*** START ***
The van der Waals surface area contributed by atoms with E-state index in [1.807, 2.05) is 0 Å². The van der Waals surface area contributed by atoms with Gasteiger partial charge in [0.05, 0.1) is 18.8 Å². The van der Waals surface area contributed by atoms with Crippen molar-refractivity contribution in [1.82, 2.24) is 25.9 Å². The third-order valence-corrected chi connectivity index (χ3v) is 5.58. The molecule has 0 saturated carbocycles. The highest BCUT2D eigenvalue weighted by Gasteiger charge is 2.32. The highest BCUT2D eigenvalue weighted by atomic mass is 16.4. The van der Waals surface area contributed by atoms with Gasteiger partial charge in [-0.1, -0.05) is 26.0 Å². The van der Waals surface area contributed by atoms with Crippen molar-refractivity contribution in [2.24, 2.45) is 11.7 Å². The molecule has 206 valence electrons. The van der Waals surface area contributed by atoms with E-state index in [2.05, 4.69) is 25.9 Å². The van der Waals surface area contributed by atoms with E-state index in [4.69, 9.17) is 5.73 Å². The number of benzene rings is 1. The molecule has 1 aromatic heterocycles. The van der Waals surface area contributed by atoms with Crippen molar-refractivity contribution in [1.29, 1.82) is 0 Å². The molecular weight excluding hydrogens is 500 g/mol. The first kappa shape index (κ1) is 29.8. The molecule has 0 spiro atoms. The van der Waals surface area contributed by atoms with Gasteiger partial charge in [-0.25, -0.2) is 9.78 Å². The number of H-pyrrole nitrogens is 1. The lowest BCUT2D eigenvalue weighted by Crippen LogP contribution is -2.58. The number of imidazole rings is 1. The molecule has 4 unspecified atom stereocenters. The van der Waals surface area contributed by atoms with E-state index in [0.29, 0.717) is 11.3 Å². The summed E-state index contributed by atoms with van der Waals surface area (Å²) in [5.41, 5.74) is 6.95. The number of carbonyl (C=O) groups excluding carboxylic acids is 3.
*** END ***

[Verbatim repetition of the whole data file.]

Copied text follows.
The van der Waals surface area contributed by atoms with E-state index in [1.807, 2.05) is 0 Å². The van der Waals surface area contributed by atoms with Gasteiger partial charge in [0.05, 0.1) is 18.8 Å². The van der Waals surface area contributed by atoms with Crippen molar-refractivity contribution in [1.82, 2.24) is 25.9 Å². The third-order valence-corrected chi connectivity index (χ3v) is 5.58. The molecule has 0 saturated carbocycles. The highest BCUT2D eigenvalue weighted by Gasteiger charge is 2.32. The highest BCUT2D eigenvalue weighted by atomic mass is 16.4. The van der Waals surface area contributed by atoms with Gasteiger partial charge in [-0.1, -0.05) is 26.0 Å². The van der Waals surface area contributed by atoms with Crippen molar-refractivity contribution in [2.24, 2.45) is 11.7 Å². The molecule has 206 valence electrons. The van der Waals surface area contributed by atoms with E-state index in [2.05, 4.69) is 25.9 Å². The van der Waals surface area contributed by atoms with E-state index in [4.69, 9.17) is 5.73 Å². The number of benzene rings is 1. The molecule has 1 aromatic heterocycles. The van der Waals surface area contributed by atoms with Crippen molar-refractivity contribution in [1.29, 1.82) is 0 Å². The molecular weight excluding hydrogens is 500 g/mol. The first kappa shape index (κ1) is 29.8. The molecule has 0 spiro atoms. The van der Waals surface area contributed by atoms with Gasteiger partial charge in [-0.25, -0.2) is 9.78 Å². The number of H-pyrrole nitrogens is 1. The lowest BCUT2D eigenvalue weighted by Crippen LogP contribution is -2.58. The number of imidazole rings is 1. The molecule has 4 unspecified atom stereocenters. The van der Waals surface area contributed by atoms with E-state index in [0.29, 0.717) is 11.3 Å². The summed E-state index contributed by atoms with van der Waals surface area (Å²) in [5.41, 5.74) is 6.95. The number of carbonyl (C=O) groups excluding carboxylic acids is 3.